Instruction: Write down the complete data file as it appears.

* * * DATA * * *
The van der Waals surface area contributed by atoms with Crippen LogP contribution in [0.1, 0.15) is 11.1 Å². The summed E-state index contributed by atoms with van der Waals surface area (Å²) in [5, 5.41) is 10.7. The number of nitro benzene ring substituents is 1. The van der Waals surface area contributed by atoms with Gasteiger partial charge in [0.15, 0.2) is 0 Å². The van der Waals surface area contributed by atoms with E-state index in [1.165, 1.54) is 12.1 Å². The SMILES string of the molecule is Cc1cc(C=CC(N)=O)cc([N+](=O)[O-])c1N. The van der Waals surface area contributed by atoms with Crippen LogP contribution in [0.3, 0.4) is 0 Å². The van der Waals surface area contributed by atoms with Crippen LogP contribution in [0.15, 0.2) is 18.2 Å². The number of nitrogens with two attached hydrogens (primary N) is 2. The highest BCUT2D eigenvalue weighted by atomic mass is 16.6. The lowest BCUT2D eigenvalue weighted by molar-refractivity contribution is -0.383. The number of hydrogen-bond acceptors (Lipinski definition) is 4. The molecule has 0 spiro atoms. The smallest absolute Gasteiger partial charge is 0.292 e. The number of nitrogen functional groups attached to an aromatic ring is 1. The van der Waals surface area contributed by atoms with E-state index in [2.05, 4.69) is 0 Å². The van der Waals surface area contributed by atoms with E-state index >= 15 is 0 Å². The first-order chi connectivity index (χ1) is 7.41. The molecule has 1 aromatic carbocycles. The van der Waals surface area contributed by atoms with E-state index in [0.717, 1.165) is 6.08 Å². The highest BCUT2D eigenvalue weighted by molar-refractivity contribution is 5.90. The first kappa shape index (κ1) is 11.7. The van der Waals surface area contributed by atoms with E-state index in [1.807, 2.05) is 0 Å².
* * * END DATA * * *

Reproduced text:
The van der Waals surface area contributed by atoms with Crippen LogP contribution in [0.1, 0.15) is 11.1 Å². The summed E-state index contributed by atoms with van der Waals surface area (Å²) in [5, 5.41) is 10.7. The number of nitro benzene ring substituents is 1. The van der Waals surface area contributed by atoms with Gasteiger partial charge in [0.15, 0.2) is 0 Å². The van der Waals surface area contributed by atoms with E-state index in [1.165, 1.54) is 12.1 Å². The SMILES string of the molecule is Cc1cc(C=CC(N)=O)cc([N+](=O)[O-])c1N. The van der Waals surface area contributed by atoms with Crippen LogP contribution in [0.3, 0.4) is 0 Å². The van der Waals surface area contributed by atoms with Crippen LogP contribution in [0.15, 0.2) is 18.2 Å². The number of nitrogens with two attached hydrogens (primary N) is 2. The highest BCUT2D eigenvalue weighted by atomic mass is 16.6. The lowest BCUT2D eigenvalue weighted by molar-refractivity contribution is -0.383. The number of hydrogen-bond acceptors (Lipinski definition) is 4. The molecule has 0 spiro atoms. The smallest absolute Gasteiger partial charge is 0.292 e. The number of nitrogen functional groups attached to an aromatic ring is 1. The van der Waals surface area contributed by atoms with E-state index in [2.05, 4.69) is 0 Å². The van der Waals surface area contributed by atoms with E-state index >= 15 is 0 Å². The first-order chi connectivity index (χ1) is 7.41. The molecule has 1 aromatic carbocycles. The van der Waals surface area contributed by atoms with E-state index in [0.717, 1.165) is 6.08 Å². The highest BCUT2D eigenvalue weighted by molar-refractivity contribution is 5.90. The first kappa shape index (κ1) is 11.7. The van der Waals surface area contributed by atoms with E-state index in [1.807, 2.05) is 0 Å².